Sandra Lafazan, LCSW
Stay in Your Own Lane
Is it possible to live our lives while not comparing ourselves to others?
By Sandra Lafazan, LCSW
Think about it. It seems that everywhere we go we are put in situations where we unconsciously or consciously do this.
At the gym, we view others who are in better shape and have appeared to master the workout we are trying to do.
At home, we view our neighbors as having it all together when they are driving the latest cars and going on exciting travel destinations.
On social media, there's always that post to drive the point home that people are living well, happy, and with no shortage of friends and social activities.
When we compare ourselves to others we are doing ourselves a big disservice for many reasons:
We are comparing ourselves to an illusion of perfection.
We automatically put ourselves down and devalue our own self worth when we place others on a pedestal.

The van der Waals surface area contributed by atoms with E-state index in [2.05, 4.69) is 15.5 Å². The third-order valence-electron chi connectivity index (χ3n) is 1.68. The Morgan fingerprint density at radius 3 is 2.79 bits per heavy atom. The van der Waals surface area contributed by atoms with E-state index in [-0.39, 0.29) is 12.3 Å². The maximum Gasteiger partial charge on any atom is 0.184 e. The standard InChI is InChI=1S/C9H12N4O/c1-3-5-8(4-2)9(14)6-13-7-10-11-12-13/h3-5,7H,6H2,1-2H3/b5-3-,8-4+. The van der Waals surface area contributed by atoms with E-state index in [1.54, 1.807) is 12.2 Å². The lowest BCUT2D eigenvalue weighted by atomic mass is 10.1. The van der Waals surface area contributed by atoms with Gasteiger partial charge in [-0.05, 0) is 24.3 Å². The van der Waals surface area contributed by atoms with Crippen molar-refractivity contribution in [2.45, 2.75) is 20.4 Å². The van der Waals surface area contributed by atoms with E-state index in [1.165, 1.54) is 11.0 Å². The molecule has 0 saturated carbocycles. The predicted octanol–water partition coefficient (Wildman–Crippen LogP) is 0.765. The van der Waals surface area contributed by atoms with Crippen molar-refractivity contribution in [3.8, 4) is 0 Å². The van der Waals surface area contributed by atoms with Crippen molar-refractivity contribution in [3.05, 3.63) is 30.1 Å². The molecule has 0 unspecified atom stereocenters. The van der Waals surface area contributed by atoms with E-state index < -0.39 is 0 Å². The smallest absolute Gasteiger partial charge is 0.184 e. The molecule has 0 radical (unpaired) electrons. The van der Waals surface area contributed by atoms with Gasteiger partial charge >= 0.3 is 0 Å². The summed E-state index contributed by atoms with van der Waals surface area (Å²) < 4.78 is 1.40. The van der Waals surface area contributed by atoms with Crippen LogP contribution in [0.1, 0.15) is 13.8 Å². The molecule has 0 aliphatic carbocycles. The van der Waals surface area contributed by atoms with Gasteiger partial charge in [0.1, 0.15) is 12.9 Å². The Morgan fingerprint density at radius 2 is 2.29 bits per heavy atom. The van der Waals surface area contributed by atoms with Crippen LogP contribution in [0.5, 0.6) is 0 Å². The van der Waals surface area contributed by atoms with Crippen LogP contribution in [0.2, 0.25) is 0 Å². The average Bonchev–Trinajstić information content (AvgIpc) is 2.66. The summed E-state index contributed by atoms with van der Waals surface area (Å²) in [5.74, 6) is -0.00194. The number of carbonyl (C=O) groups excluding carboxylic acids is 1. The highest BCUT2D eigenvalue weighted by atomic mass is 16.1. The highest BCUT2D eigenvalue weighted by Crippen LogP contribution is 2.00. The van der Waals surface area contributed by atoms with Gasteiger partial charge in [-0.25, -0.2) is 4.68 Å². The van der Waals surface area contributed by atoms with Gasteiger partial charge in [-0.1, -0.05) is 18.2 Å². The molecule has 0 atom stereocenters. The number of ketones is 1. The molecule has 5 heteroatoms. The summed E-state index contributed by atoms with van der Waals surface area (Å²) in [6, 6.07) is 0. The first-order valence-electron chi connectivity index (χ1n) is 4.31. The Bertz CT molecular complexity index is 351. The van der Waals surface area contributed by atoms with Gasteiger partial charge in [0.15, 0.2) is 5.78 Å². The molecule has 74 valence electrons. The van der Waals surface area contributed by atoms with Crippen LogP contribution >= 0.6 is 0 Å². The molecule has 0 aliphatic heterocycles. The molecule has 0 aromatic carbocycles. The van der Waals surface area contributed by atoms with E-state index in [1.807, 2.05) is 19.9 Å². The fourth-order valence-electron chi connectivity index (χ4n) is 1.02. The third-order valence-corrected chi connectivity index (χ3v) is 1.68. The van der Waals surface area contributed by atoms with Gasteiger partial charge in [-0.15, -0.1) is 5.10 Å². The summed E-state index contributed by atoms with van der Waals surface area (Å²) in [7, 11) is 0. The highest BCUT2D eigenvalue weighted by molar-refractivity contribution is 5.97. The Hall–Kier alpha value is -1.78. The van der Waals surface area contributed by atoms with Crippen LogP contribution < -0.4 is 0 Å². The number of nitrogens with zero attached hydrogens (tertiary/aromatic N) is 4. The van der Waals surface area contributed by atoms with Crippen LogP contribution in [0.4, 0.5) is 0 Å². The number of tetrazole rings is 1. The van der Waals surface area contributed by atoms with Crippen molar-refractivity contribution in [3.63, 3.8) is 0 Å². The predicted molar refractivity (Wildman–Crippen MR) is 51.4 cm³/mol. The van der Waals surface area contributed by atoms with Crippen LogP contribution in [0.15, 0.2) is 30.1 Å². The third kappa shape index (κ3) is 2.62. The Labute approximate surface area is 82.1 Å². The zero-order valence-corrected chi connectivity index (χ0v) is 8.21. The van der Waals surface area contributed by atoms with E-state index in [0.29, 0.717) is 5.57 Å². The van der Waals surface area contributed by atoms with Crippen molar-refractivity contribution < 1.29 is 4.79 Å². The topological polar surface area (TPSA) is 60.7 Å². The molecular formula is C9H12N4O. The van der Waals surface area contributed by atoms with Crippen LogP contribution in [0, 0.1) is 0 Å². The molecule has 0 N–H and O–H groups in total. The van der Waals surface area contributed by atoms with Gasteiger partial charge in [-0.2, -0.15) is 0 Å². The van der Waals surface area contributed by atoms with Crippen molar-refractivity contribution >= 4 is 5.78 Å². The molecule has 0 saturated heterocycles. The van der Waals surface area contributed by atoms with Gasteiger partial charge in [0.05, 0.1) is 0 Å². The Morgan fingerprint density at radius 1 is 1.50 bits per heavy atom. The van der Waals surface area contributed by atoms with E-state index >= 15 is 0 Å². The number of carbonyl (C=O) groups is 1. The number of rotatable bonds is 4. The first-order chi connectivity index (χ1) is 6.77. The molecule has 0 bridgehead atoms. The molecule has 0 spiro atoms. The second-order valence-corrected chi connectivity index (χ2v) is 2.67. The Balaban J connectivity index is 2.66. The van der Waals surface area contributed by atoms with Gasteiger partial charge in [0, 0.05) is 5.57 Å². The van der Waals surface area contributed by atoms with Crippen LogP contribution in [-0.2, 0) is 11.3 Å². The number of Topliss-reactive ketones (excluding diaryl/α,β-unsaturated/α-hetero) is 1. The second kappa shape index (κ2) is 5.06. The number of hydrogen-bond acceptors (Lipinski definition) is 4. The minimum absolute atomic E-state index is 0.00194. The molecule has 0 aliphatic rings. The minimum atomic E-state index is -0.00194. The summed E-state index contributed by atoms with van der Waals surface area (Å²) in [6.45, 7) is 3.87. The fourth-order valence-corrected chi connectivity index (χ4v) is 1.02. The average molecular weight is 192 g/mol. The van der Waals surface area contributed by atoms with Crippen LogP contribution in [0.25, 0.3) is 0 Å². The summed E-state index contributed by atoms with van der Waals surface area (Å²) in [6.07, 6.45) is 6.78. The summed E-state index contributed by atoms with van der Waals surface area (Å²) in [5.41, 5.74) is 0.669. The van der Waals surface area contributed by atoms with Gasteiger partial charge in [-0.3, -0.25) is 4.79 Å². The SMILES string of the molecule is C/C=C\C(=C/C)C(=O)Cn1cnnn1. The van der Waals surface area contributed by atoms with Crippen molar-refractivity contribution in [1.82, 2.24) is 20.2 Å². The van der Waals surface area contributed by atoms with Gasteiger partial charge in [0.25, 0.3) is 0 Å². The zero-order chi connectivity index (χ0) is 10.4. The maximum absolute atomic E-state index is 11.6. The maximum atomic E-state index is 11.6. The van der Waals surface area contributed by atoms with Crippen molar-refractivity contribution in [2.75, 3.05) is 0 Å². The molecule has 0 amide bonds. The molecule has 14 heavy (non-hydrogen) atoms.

We lose direction in where we need to go when we are occupied with where others are heading.
After all, what does it mean to be perfect? Who defines it for us? What does the perfect person look like? The perfect life?
When we understand that this concept is not grounded in reality we can begin to understand that we are not being fair to ourselves when we strive to attain that ideal. Only when we are grounded in reality can we begin to accept our individual truths ie: how our bodies are built, how much money we have, what are individual needs are.
Something happens to us in the comparison process. For people who are already struggling with an insecure sense of self, seeing the achievements of others only highlights their own inadequacies and contributes to a lessening of confidence. They can give themselves negative self talk that begins to sabotage their abilities and justifies their inability for success.
There are some people who don't know what direction they are headed in life's journey:
They are not honest about their abilities and hence what realistic achievements can be.
They are preoccupied with the lives of others and lose sight of where they want or need to go
They are afraid to understand themselves and make peace with their intentions.
It comes down to a fear of looking at your own life and knowing what is the best direction to take for you.
It starts with understanding the importance of staying in your own lane and not getting side tracked on the road.
In therapy we will work together to help you understand why you are not staying in your own lane, and what can be done to help you find the lane that’s right for you.